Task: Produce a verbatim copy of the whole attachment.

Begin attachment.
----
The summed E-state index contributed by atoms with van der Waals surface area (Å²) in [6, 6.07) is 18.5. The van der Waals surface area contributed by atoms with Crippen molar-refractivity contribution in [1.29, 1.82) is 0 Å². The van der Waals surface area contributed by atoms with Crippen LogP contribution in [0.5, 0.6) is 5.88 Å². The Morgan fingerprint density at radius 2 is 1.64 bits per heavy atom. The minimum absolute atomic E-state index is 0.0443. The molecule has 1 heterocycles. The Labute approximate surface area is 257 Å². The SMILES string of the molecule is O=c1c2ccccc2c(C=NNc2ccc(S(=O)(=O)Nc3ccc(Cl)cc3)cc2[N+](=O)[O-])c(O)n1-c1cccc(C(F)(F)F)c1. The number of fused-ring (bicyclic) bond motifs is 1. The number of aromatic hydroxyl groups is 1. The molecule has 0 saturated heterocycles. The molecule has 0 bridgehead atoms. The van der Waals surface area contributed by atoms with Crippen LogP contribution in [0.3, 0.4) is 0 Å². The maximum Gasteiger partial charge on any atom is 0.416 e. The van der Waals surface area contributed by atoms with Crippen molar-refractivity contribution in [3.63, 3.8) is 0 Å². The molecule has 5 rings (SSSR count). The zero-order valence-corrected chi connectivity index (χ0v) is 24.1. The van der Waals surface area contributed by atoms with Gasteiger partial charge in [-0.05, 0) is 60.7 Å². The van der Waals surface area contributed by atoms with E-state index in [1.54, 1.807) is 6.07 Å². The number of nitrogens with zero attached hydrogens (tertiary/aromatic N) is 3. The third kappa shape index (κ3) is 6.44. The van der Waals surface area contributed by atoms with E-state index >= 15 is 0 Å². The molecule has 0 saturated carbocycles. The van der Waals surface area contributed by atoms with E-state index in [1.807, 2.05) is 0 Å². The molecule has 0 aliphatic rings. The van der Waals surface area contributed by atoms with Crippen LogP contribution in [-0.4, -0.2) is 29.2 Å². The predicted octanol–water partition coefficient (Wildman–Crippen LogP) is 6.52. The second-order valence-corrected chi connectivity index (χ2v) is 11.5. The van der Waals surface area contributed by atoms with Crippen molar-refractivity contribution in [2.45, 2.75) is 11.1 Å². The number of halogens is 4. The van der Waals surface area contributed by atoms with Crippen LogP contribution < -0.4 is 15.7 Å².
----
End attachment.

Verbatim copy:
The summed E-state index contributed by atoms with van der Waals surface area (Å²) in [6, 6.07) is 18.5. The van der Waals surface area contributed by atoms with Crippen molar-refractivity contribution in [1.29, 1.82) is 0 Å². The van der Waals surface area contributed by atoms with Crippen LogP contribution in [0.5, 0.6) is 5.88 Å². The Morgan fingerprint density at radius 2 is 1.64 bits per heavy atom. The minimum absolute atomic E-state index is 0.0443. The molecule has 1 heterocycles. The Labute approximate surface area is 257 Å². The SMILES string of the molecule is O=c1c2ccccc2c(C=NNc2ccc(S(=O)(=O)Nc3ccc(Cl)cc3)cc2[N+](=O)[O-])c(O)n1-c1cccc(C(F)(F)F)c1. The number of fused-ring (bicyclic) bond motifs is 1. The number of aromatic hydroxyl groups is 1. The molecule has 0 saturated heterocycles. The molecule has 0 bridgehead atoms. The van der Waals surface area contributed by atoms with Crippen LogP contribution in [0.3, 0.4) is 0 Å². The maximum Gasteiger partial charge on any atom is 0.416 e. The van der Waals surface area contributed by atoms with Crippen molar-refractivity contribution in [3.63, 3.8) is 0 Å². The molecule has 5 rings (SSSR count). The zero-order valence-corrected chi connectivity index (χ0v) is 24.1. The van der Waals surface area contributed by atoms with Gasteiger partial charge in [-0.05, 0) is 60.7 Å². The van der Waals surface area contributed by atoms with E-state index in [1.54, 1.807) is 6.07 Å². The number of nitrogens with zero attached hydrogens (tertiary/aromatic N) is 3. The third kappa shape index (κ3) is 6.44. The van der Waals surface area contributed by atoms with E-state index >= 15 is 0 Å². The molecule has 0 saturated carbocycles. The van der Waals surface area contributed by atoms with E-state index in [1.807, 2.05) is 0 Å². The molecule has 0 aliphatic rings. The van der Waals surface area contributed by atoms with Crippen LogP contribution in [-0.4, -0.2) is 29.2 Å². The predicted octanol–water partition coefficient (Wildman–Crippen LogP) is 6.52. The second-order valence-corrected chi connectivity index (χ2v) is 11.5. The van der Waals surface area contributed by atoms with Crippen molar-refractivity contribution in [2.45, 2.75) is 11.1 Å². The number of halogens is 4. The van der Waals surface area contributed by atoms with Crippen LogP contribution < -0.4 is 15.7 Å².